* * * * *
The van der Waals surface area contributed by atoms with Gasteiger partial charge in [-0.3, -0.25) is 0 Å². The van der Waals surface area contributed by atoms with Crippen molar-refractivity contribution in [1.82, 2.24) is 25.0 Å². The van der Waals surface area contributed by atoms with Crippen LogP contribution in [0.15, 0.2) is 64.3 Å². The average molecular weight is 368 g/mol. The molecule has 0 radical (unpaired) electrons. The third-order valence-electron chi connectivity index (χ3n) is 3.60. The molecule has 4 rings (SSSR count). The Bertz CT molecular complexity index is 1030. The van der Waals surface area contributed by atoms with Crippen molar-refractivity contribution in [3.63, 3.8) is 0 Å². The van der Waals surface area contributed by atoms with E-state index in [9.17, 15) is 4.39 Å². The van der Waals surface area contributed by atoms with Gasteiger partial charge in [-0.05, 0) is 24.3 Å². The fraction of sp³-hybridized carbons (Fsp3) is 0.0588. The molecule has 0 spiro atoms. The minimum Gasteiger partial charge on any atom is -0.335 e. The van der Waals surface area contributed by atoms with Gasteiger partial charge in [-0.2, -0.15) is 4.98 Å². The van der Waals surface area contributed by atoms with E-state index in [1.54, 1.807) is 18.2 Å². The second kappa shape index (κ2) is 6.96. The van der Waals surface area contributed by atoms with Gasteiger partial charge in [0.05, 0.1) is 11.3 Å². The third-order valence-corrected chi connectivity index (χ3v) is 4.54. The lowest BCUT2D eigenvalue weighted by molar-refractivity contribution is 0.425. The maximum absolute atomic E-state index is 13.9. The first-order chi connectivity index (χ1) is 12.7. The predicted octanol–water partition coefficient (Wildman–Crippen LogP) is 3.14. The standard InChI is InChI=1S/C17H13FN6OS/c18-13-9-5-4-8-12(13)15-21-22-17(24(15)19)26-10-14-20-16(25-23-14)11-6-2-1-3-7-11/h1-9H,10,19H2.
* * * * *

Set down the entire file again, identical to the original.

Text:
The van der Waals surface area contributed by atoms with Gasteiger partial charge in [-0.3, -0.25) is 0 Å². The van der Waals surface area contributed by atoms with Crippen molar-refractivity contribution in [1.82, 2.24) is 25.0 Å². The van der Waals surface area contributed by atoms with Crippen LogP contribution in [0.15, 0.2) is 64.3 Å². The average molecular weight is 368 g/mol. The molecule has 0 radical (unpaired) electrons. The third-order valence-electron chi connectivity index (χ3n) is 3.60. The molecule has 4 rings (SSSR count). The Bertz CT molecular complexity index is 1030. The van der Waals surface area contributed by atoms with Crippen molar-refractivity contribution in [3.63, 3.8) is 0 Å². The van der Waals surface area contributed by atoms with E-state index in [9.17, 15) is 4.39 Å². The van der Waals surface area contributed by atoms with Gasteiger partial charge in [-0.05, 0) is 24.3 Å². The fraction of sp³-hybridized carbons (Fsp3) is 0.0588. The molecule has 0 spiro atoms. The minimum Gasteiger partial charge on any atom is -0.335 e. The van der Waals surface area contributed by atoms with Gasteiger partial charge in [-0.2, -0.15) is 4.98 Å². The van der Waals surface area contributed by atoms with E-state index in [1.54, 1.807) is 18.2 Å². The second kappa shape index (κ2) is 6.96. The van der Waals surface area contributed by atoms with Gasteiger partial charge in [0.05, 0.1) is 11.3 Å². The third-order valence-corrected chi connectivity index (χ3v) is 4.54. The lowest BCUT2D eigenvalue weighted by molar-refractivity contribution is 0.425. The maximum absolute atomic E-state index is 13.9. The first-order chi connectivity index (χ1) is 12.7. The predicted octanol–water partition coefficient (Wildman–Crippen LogP) is 3.14. The standard InChI is InChI=1S/C17H13FN6OS/c18-13-9-5-4-8-12(13)15-21-22-17(24(15)19)26-10-14-20-16(25-23-14)11-6-2-1-3-7-11/h1-9H,10,19H2.